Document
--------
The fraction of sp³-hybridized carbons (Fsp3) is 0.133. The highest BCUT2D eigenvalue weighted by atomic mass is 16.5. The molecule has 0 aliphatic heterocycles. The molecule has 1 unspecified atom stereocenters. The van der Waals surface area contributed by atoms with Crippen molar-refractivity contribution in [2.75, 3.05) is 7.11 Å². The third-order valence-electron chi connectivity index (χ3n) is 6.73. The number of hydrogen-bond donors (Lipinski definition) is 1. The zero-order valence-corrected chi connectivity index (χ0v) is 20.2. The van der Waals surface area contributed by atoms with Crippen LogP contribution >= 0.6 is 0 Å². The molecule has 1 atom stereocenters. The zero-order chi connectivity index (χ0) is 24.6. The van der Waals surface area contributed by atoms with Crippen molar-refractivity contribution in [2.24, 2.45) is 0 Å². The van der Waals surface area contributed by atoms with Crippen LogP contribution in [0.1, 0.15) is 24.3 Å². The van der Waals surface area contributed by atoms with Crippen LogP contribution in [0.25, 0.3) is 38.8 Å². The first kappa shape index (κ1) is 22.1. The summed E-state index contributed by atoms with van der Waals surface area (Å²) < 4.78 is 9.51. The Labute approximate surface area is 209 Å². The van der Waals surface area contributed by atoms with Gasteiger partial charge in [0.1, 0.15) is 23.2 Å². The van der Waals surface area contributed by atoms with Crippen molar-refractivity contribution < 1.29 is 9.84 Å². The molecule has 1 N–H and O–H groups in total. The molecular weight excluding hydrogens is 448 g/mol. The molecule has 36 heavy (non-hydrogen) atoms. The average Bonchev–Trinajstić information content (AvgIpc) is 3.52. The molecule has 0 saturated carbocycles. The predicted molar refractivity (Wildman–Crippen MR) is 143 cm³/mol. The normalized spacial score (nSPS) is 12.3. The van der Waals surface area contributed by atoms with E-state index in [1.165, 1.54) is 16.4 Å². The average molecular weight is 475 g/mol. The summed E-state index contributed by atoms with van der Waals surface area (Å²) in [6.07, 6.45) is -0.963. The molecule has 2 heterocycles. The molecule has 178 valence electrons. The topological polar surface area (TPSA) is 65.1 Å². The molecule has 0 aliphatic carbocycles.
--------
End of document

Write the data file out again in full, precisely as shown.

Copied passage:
The fraction of sp³-hybridized carbons (Fsp3) is 0.133. The highest BCUT2D eigenvalue weighted by atomic mass is 16.5. The molecule has 0 aliphatic heterocycles. The molecule has 1 unspecified atom stereocenters. The van der Waals surface area contributed by atoms with Crippen molar-refractivity contribution in [2.75, 3.05) is 7.11 Å². The third-order valence-electron chi connectivity index (χ3n) is 6.73. The number of hydrogen-bond donors (Lipinski definition) is 1. The zero-order valence-corrected chi connectivity index (χ0v) is 20.2. The van der Waals surface area contributed by atoms with Crippen LogP contribution >= 0.6 is 0 Å². The molecule has 1 atom stereocenters. The zero-order chi connectivity index (χ0) is 24.6. The van der Waals surface area contributed by atoms with Crippen molar-refractivity contribution in [2.24, 2.45) is 0 Å². The van der Waals surface area contributed by atoms with Crippen LogP contribution in [0.1, 0.15) is 24.3 Å². The van der Waals surface area contributed by atoms with Crippen LogP contribution in [0.25, 0.3) is 38.8 Å². The first kappa shape index (κ1) is 22.1. The summed E-state index contributed by atoms with van der Waals surface area (Å²) < 4.78 is 9.51. The Labute approximate surface area is 209 Å². The van der Waals surface area contributed by atoms with Gasteiger partial charge in [0.1, 0.15) is 23.2 Å². The van der Waals surface area contributed by atoms with Crippen molar-refractivity contribution < 1.29 is 9.84 Å². The molecule has 1 N–H and O–H groups in total. The molecular weight excluding hydrogens is 448 g/mol. The molecule has 36 heavy (non-hydrogen) atoms. The average Bonchev–Trinajstić information content (AvgIpc) is 3.52. The molecule has 0 saturated carbocycles. The predicted molar refractivity (Wildman–Crippen MR) is 143 cm³/mol. The normalized spacial score (nSPS) is 12.3. The van der Waals surface area contributed by atoms with E-state index in [1.165, 1.54) is 16.4 Å². The average molecular weight is 475 g/mol. The summed E-state index contributed by atoms with van der Waals surface area (Å²) in [6.07, 6.45) is -0.963. The molecule has 2 heterocycles. The molecule has 178 valence electrons. The topological polar surface area (TPSA) is 65.1 Å². The molecule has 0 aliphatic carbocycles.